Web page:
A Singaporean man was sentenced by the State Courts on 4 September 2018 to two weeks’ imprisonment for resisting arrest by Singapore Customs officers and was also fined $1,000 for storing duty-unpaid cigarettes.
Singapore Customs (SC) in its press release, stated that Hizman Bin Amran, 23, had pleaded guilty to one charge of intentionally offering resistance against lawful apprehension and another charge of storing duty-unpaid cigarettes. While another three charges were taken into consideration in the sentencing.
According to the authority, Singapore Customs officers conducted an operation in Punggol Walk on the evening of 12 May 2018. They spotted Hizman smoking a cigarette which was suspected to be duty-unpaid. The officers identified themselves by showing their warrant cards and requested to check on the cigarette which he was smoking. Hizman refused to cooperate and walked away.
When one of the officers requested Hizman to produce his identification card, he pushed the officer, causing him to fall backwards. Hizman then attempted to flee. The officers gave chase and eventually arrested Hizman. During the arrest process, Hizman struggled violently and uttered profanities at the officers.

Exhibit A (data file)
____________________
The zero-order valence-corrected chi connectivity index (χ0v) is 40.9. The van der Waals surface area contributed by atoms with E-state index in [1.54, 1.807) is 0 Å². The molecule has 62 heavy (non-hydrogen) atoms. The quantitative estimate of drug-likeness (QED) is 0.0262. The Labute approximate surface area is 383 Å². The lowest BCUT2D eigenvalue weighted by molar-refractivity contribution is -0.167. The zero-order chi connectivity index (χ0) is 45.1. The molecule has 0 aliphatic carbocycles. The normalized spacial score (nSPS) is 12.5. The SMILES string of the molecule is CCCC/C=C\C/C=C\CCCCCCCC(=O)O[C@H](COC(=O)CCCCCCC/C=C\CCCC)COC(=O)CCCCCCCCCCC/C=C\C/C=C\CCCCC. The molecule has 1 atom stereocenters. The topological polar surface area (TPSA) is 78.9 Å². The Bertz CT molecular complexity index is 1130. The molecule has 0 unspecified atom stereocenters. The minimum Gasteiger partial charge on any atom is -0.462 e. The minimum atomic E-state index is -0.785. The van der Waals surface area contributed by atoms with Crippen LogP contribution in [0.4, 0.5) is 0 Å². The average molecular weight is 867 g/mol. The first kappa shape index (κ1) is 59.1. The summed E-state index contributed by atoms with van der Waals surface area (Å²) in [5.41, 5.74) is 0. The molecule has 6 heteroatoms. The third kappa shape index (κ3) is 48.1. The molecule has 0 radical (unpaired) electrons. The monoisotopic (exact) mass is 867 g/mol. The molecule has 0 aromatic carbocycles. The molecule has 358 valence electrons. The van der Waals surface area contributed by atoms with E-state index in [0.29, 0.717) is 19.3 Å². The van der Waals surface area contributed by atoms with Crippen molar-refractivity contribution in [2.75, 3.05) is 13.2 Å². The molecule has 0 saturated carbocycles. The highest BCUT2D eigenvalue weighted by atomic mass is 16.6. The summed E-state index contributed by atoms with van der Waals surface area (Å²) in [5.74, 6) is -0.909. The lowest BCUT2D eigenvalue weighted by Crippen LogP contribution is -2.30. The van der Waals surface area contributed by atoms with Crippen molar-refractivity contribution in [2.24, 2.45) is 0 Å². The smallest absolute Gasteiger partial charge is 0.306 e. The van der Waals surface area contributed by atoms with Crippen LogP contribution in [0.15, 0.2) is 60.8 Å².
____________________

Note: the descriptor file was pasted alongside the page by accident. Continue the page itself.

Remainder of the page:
After Hizman was arrested, one packet of duty-unpaid cigarettes was found in his bag. Singapore Customs officers subsequently conducted a follow-up search of Hizman’s HDB flat and found another six packets of duty-unpaid cigarettes.
“Members of the public are advised to cooperate with Singapore Customs officers when they are approached for checks during our operations,” said Mr Yeo Ban Meng, Head of Suppression and Community Engagement Branch, Singapore Customs.
“Singapore Customs takes a serious view on members of the public who abuse or obstruct our officers when they are carrying out their official duties. Firm action, including prosecution, will be taken against such offenders,” he added.
SC strated that any person who assaults, abuses or obstructs a customs officer in the execution of his duty, or intentionally resists lawful apprehension can be fined up to $20,000 and jailed up to three years.
Buying, selling, conveying, delivering, storing, keeping, having in possession or dealing with duty-unpaid goods are serious offences under the Customs Act and the Goods and Service Tax (GST) Act. Offenders will be severely dealt with. They can be fined up to 40 times the amount of duty and GST evaded and/or jailed for up to six years.